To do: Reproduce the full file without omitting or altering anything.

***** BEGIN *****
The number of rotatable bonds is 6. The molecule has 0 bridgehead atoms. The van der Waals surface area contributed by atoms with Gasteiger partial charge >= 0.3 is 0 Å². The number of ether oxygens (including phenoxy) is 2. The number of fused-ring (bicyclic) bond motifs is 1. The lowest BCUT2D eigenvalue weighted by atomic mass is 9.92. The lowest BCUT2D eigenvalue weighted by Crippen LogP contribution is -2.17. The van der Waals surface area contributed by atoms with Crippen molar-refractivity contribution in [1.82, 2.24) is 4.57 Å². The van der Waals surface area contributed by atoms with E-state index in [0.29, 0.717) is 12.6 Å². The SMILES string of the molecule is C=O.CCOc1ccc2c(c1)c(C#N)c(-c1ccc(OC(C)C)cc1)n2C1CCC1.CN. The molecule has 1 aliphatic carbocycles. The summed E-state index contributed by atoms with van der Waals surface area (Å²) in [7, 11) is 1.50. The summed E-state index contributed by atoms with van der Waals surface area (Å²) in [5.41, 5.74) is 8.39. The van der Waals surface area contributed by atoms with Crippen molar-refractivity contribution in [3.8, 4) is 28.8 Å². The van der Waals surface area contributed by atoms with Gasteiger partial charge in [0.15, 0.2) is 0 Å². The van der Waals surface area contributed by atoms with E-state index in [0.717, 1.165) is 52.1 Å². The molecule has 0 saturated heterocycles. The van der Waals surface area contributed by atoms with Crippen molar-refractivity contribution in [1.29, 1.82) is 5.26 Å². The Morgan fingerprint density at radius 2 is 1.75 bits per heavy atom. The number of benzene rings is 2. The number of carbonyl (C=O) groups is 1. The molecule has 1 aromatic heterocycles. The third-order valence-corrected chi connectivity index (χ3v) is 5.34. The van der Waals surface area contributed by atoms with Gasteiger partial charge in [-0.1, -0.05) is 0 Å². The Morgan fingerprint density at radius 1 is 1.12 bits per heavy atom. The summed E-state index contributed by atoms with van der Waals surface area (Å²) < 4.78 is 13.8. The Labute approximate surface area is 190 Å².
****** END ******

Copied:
The number of rotatable bonds is 6. The molecule has 0 bridgehead atoms. The van der Waals surface area contributed by atoms with Gasteiger partial charge >= 0.3 is 0 Å². The number of ether oxygens (including phenoxy) is 2. The number of fused-ring (bicyclic) bond motifs is 1. The lowest BCUT2D eigenvalue weighted by atomic mass is 9.92. The lowest BCUT2D eigenvalue weighted by Crippen LogP contribution is -2.17. The van der Waals surface area contributed by atoms with Crippen molar-refractivity contribution in [1.82, 2.24) is 4.57 Å². The van der Waals surface area contributed by atoms with E-state index in [0.29, 0.717) is 12.6 Å². The SMILES string of the molecule is C=O.CCOc1ccc2c(c1)c(C#N)c(-c1ccc(OC(C)C)cc1)n2C1CCC1.CN. The molecule has 1 aliphatic carbocycles. The summed E-state index contributed by atoms with van der Waals surface area (Å²) in [7, 11) is 1.50. The summed E-state index contributed by atoms with van der Waals surface area (Å²) in [5.41, 5.74) is 8.39. The van der Waals surface area contributed by atoms with Crippen molar-refractivity contribution in [3.8, 4) is 28.8 Å². The van der Waals surface area contributed by atoms with Gasteiger partial charge in [0.15, 0.2) is 0 Å². The van der Waals surface area contributed by atoms with E-state index in [0.717, 1.165) is 52.1 Å². The molecule has 0 saturated heterocycles. The van der Waals surface area contributed by atoms with Crippen molar-refractivity contribution in [1.29, 1.82) is 5.26 Å². The Morgan fingerprint density at radius 2 is 1.75 bits per heavy atom. The number of benzene rings is 2. The number of carbonyl (C=O) groups is 1. The molecule has 1 aromatic heterocycles. The third-order valence-corrected chi connectivity index (χ3v) is 5.34. The van der Waals surface area contributed by atoms with Gasteiger partial charge in [-0.1, -0.05) is 0 Å². The Morgan fingerprint density at radius 1 is 1.12 bits per heavy atom. The summed E-state index contributed by atoms with van der Waals surface area (Å²) < 4.78 is 13.8. The Labute approximate surface area is 190 Å².